Maraud favored in G2 Penn Mile

by | May 31, 2018 | Breaking, PA Racing, Pennsylvania, Racing

Frostmourne led them home to win the 2017 Penn Mile. Photo by The Racing Biz.

From a Penn National release

With three victories in his past four starts, two of them in graded stakes company, Treadway Racing Stable’s Maraud streaks into the sixth running of the Grade 2, $500,000 Penn Mile, for three-year-olds on the grass this Saturday as one of the leading young turf stars in the country.

Conditioned by Todd Pletcher – seven times the Eclipse Award winner as the country’s leading trainer – Maraud is the 5-2 morning-line favorite in a field of eight off a commanding 1 ½-length victory in the Grade 2 American Turf Stakes on Kentucky Derby Day at Churchill Downs.

The Penn Mile, the richest race of the year at Hollywood Casino at Penn National Race Course, has become one of the most important turf races for three-year-olds in the country. It tops a superlative race card that offers seven stakes races worth $1.3 million in purse money.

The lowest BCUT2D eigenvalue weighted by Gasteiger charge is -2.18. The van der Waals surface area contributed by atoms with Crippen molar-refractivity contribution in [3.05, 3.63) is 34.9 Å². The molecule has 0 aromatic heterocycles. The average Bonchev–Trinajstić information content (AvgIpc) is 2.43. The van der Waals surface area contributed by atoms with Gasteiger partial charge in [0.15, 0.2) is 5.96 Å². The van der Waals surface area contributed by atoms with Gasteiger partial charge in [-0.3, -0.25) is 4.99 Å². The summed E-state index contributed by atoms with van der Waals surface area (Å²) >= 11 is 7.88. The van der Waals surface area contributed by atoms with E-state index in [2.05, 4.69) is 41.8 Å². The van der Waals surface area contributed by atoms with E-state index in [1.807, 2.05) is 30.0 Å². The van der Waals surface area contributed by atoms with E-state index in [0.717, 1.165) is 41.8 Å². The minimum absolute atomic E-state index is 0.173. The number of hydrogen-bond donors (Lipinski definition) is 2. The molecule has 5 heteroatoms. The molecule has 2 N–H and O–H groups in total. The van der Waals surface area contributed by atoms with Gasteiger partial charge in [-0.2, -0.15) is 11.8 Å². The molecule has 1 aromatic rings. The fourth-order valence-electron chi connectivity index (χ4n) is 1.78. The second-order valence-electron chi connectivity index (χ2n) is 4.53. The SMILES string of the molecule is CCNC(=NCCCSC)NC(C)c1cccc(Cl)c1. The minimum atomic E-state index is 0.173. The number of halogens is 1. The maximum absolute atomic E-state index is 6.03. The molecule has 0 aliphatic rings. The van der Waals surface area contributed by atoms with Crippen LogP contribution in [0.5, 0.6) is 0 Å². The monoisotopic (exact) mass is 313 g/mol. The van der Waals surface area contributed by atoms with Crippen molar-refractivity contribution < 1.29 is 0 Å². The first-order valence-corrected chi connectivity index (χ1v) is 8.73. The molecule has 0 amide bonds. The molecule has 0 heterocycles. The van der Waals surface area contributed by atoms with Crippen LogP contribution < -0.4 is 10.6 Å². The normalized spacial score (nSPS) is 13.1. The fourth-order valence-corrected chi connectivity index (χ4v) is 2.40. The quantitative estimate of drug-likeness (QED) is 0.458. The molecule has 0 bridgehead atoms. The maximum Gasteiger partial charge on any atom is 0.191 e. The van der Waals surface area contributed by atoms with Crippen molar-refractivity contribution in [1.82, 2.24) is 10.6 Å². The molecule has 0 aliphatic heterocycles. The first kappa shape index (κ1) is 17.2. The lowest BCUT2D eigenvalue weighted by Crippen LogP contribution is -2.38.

With a special 3:45 P.M. EST. first-race post time, the card also includes the $200,000 Penn Oaks, a mile turf race for three-year-old fillies; the $200,00 Pennsylvania Governor’s Cup, a five-furlong turf sprint for three-year-olds and up; and the inaugural running of the $100,000 Penn Ladies Dash, a five-furlong turf sprint for fillies and mares three years old and up. Three $100,000 stakes races for Pennsylvania-bred runners also enhance the card.

The Penn Ladies Dash, at 6:10 p.m., kicks off an all-stakes Pick 4 that encompasses the four major open stakes races and culminates in the Penn Mile, which is scheduled to run at 7:45 P.M.

In Maraud, Pletcher sends out a colt that descends from extremely versatile racing families. His sire, Blame, won the Grade 1 Breeders’ Cup Classic on dirt, defeating the legendary mare Zenyatta, and has gone on as a stallion to produce outstanding turf runners. Maraud’s dam, Unbridled Empire, is out of a mare that produced Grade 1 winners on both turf and dirt.